"If they are going to judge me for fighting fascism, I plead guilty, in jail I will be the same / If they are going to judge me for solidarity, I plead guilty and they will not sew my lips." That lyric was sung by Pablo Hásel exactly two years ago, on February 23, 2019, on the Tienditas bridge that separates Venezuela from Colombia regarding the concert Para la guerra nada, which was attended by artists from various countries to express solidarity with the country in back to the right-wing event Venezuela Live Aid.
Today, it is the Catalan urban composer and artist who receives solidarity from the whole world. Last Wednesday he was imprisoned on charges of incitement to terrorism and insults against the crown for a good handful of twits and letters in which he complains in an incendiary tone of his country and its authorities. His trial and imprisonment has transcended the rap scene and sparked an intense debate about respect for freedom of expression in Spain.
So he is a political prisoner for those who defend him, although those who accuse him consider him just a vandal. Let's review the history of this controversial character.
Pablo Hásel, poet
If the words "Pablo Hásel" are typed in Google, the intelligent search engine, before finishing writing, immediately completes the sentence as "Pablo Hásel, poet". Indeed, although he is known as a rapper, he defines himself as a cultist of the word from a much broader look and action.
His Christian name is Pablo Rivadulla Duró. He is 32 years old. He was born in Lérida, Catalonia, Spain, in 1988, and has a sister. He calls himself a communist, anti-fascist, and an animal lover. He has a girlfriend whose face is never seen on his social networks, and he loves the sea and the croquettes that his mother makes.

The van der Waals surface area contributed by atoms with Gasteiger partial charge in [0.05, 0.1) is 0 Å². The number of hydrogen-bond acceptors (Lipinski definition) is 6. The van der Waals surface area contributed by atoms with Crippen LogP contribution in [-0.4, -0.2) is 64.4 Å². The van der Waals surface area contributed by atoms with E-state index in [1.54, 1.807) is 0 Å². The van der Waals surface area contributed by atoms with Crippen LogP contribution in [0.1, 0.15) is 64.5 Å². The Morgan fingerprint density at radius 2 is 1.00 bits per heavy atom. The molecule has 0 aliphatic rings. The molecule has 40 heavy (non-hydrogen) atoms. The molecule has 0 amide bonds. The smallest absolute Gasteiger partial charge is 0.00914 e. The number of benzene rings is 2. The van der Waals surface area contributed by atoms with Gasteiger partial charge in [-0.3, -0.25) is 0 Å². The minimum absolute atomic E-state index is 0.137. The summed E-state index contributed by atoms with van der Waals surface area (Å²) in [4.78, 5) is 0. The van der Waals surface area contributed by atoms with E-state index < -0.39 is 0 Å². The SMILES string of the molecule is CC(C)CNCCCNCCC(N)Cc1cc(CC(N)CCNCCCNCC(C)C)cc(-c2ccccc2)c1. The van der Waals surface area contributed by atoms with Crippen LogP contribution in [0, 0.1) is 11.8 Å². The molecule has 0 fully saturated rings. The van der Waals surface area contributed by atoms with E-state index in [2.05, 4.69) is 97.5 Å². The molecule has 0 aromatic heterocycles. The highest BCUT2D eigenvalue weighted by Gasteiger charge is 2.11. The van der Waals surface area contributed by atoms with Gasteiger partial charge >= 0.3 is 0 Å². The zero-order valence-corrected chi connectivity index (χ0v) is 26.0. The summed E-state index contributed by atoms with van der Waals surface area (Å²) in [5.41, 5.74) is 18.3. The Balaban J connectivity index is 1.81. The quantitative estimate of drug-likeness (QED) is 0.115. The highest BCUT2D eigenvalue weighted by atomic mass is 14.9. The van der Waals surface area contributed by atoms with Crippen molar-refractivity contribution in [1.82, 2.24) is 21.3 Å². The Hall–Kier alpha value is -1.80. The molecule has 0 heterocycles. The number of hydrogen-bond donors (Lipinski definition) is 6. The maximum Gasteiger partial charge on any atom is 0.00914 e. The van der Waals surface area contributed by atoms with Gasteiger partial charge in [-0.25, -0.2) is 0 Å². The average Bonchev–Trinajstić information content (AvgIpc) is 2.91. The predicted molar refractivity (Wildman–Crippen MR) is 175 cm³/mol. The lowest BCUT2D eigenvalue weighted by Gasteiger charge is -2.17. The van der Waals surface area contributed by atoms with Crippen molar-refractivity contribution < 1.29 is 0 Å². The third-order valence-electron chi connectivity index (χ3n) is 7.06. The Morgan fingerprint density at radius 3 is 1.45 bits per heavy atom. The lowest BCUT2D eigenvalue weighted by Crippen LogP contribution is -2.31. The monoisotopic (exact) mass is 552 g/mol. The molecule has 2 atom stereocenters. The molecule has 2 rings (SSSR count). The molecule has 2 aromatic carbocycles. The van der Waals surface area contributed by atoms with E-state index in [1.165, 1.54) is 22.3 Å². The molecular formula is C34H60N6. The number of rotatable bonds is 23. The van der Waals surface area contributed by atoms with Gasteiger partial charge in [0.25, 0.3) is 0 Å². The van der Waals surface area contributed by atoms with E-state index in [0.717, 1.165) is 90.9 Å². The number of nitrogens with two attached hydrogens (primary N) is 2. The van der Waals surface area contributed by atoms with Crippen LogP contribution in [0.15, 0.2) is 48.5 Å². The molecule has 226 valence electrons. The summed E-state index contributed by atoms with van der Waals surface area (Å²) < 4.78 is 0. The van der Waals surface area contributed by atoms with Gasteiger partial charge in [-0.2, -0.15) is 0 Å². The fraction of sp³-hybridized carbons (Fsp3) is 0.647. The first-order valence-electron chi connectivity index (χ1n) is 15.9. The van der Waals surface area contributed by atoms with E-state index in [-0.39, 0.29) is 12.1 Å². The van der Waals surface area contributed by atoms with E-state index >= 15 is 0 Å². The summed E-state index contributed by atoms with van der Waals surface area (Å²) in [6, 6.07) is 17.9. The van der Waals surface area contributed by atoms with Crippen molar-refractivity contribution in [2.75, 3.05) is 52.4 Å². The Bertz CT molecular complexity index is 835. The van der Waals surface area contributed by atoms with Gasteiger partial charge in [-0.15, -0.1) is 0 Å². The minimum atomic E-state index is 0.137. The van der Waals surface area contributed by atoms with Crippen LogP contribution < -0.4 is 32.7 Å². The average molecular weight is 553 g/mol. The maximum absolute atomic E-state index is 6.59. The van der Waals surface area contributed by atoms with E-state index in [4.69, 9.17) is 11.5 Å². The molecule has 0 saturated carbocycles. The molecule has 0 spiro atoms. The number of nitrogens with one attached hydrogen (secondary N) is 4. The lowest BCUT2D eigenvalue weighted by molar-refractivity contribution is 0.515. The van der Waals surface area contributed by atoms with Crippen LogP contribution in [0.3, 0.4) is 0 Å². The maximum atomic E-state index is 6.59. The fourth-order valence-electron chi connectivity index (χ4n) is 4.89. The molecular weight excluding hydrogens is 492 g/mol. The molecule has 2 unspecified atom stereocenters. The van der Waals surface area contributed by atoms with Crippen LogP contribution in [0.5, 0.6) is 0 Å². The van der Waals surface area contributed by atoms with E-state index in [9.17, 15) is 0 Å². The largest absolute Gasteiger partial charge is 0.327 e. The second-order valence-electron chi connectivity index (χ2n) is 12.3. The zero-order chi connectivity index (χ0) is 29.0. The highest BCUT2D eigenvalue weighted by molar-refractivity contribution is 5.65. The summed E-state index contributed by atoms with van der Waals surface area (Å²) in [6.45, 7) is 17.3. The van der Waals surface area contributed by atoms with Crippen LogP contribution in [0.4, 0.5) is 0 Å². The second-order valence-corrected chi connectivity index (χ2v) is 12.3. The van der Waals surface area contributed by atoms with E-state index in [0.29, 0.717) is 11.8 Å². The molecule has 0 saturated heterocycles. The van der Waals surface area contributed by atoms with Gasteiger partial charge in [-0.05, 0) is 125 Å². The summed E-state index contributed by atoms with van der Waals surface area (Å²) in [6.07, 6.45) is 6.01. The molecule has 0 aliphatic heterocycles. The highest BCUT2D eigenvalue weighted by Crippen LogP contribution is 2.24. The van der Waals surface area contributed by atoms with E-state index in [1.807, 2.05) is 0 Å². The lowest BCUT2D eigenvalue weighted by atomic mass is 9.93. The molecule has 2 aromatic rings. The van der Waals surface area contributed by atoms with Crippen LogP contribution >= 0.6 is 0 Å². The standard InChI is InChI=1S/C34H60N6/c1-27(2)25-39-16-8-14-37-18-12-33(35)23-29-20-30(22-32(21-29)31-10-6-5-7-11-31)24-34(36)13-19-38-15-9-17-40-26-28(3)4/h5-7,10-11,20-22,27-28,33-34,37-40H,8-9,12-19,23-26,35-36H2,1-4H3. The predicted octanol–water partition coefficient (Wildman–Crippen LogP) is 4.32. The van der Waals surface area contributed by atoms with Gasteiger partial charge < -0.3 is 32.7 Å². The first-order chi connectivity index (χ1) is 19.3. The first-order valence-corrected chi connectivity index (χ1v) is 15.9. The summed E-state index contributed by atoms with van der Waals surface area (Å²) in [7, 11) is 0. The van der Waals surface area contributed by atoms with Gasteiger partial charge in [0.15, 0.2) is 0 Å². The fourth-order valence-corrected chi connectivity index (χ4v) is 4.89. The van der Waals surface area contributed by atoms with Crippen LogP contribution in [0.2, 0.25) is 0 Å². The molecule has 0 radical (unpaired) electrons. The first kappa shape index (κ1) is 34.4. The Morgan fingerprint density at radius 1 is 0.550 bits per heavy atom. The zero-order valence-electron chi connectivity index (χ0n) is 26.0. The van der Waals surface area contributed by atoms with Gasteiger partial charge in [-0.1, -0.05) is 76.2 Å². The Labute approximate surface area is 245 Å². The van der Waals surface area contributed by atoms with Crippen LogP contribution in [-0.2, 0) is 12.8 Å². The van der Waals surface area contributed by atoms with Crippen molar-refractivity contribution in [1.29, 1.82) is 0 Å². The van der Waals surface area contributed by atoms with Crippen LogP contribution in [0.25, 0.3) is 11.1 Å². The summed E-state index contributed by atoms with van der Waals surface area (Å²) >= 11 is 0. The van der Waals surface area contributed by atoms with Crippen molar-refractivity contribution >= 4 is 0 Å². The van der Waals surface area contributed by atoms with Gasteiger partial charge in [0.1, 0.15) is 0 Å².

If we take for granted what the Spanish press affirms, his closeness to the left does not exactly come from his family (or at least not from the most famous part). His father was a well-known Catalan businessman who became president of the Unión Esportiva Lleida team from 2007 to 2010, after which he had problems with the law for financial matters.
And his paternal grandfather was a high-ranking officer in Franco's time, in fact, one of the most notorious in the fighting between Franco's army and the “maquis” (anti-Franco resistance guerrillas) in October 1944 in the Aran Valley. .
In 2005 Pablo Hásel broke into the underground rap scene in Catalonia. His stage name is a reference to an Arabic story he read as a teenager where there was a character called "Hasél" with whom he identified. Today, why he assumed the nickname as an identity sounds like an omen peppered with black humor.
“There was a character, a guerrilla who executed a monarchy. I don't remember the full name, but one part was Hasél. I kept it, ”the rapper told the Periódico de Catalunya.
In interviews, he says that he approached poetry first, but it was the telluric power of rap where he felt freer to express the political lyrics he wrote. He told her in another interview available on YouTube that, unlike plain poetry, rap allowed him to "spit out words."
Since then, he has been as prolific as he is controversial. He has edited several dozen albums, all of which can be freely downloaded on the internet, he has also published several collections of poems that can be found on the internet, and all this creative production is dedicated to the political art that marks his narrative; This has earned him constant scrutiny of the law and a few visits to the courts.
It is offensive, it likes to make you uncomfortable. Your book Twenty hate poems and two dismembered hearts, written in four hands together with Aitor Cuervo, says in its first pages as a warning to the reader: “Autumn 2011. Edited in Sirte by the Gadafista resistance. Produced by Fidel Castro and Hugo Chávez. Distributed by the North Korean Intelligence Agency ”.
He reproaches Spain for the very existence of the monarchy, but also for the political class to which it belongs; It denounces police abuses, crimes against migrants, the participation (by action or omission) of Spain in wars, the advance of capitalism, and generally rants about resistance and revolution. He says it with a verb of fire, but affirms that it is not even about his opinions, but that they are accounts of objective facts, that are in view and that are public and notorious.
From 9 months to 20 years